Anthelmintic activity by organ bath method

Earthworms are invertebrates composed of many segments. It has a special layer that being slimy, enables the earthworm for spontaneous movement. This motility response was recorded in the presence of standard drug Piperazine citrate (10 mg/ml) and various concentrations of total methanolic leaf extract of V. trifolia 25, 50, 100 mg/ml, the fresh worm was used for every sample. The worms were treated with standard drug Piperazine citrate (10 mg/ml) and various concentration of total methanolic leaf extract of V. trifolia 25, 50, 100 mg/ml. The motility of the worms was recorded in kymograph during the treatment (fresh worms were used for every sample).

As shown in fig. 3 the worms showed normal spontaneous movement in saline treatment. On treatment with a standard drug (Piperazine citrate (10 mg/ml) and various concentrations of methanolic extract of V. trifolia 25, 50, 100 mg/ml worms muscle started to paralyze which was represented in the response in kymograph, by a declined response from baseline graph (table 2). All the selected concentrations (25, 50, 100 mg/ml) significantly produced a paralyzing effect on worms. At the same time, worms showed quick paralysis time was very short in high concentration. So it produced the anthelmintic activity in a dose-dependent manner.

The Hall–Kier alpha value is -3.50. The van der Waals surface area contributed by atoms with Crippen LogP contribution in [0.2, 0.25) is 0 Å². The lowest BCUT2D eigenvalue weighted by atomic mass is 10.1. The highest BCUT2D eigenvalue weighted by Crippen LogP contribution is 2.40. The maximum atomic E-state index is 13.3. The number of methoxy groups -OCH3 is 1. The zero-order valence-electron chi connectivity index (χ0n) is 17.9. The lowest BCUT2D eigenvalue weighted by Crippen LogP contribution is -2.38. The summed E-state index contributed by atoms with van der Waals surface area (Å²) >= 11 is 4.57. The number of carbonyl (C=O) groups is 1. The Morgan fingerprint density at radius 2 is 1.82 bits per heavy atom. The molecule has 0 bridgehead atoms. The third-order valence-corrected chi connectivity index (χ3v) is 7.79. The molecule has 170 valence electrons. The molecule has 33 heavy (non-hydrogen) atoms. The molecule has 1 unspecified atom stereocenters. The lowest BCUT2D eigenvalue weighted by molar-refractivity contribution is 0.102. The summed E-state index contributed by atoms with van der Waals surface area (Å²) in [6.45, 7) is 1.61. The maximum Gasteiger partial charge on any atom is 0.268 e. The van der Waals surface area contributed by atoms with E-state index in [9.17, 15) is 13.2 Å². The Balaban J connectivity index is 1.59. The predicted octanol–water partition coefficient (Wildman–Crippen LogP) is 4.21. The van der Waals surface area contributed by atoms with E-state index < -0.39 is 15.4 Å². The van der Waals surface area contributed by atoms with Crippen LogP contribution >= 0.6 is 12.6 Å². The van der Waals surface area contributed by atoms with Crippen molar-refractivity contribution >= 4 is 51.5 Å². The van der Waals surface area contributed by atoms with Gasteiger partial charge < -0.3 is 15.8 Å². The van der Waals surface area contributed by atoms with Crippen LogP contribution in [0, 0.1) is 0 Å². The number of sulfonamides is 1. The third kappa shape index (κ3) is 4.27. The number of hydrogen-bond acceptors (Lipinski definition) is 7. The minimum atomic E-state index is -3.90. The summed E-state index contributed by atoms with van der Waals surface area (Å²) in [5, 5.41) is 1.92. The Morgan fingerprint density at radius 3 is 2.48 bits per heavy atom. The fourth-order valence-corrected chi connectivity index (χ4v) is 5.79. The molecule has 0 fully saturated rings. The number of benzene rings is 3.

Table 2: Anthelmintic activities of the total methanolic leaf extract vitex trifolia against Indian adult worms (Pheretima posthuma) by petri dish method

Groups Worms (In min)
Time taken for paralysis (in min) Time taken for paralysis mean±SEM
Solvent Blank

A
B

C

D

- -
Piperazine Citrate 10 mg/ml

A

B

C

D

20.45

21.03

21.54

23.32

21.58±0.61
25 mg/ml

A
B

C

D

14.11

12.24

15.49

13.31

13.78±0.68
50 mg/ml

A
B

C

D

4.51

6.09

7.01

5.58

5.79±0.52
100 mg/ml

A
B

C

D

5.01

4.11

4.08

5.10

4.57±0.27

Each value was represented as mean±SEM, n=6 independent experiments

In silico docking studies results

In silico docking studies of the 11 selected phytoconstituents of V. trifolia were carried out with phosphoethanolamine methyl-transferase (4FGZ).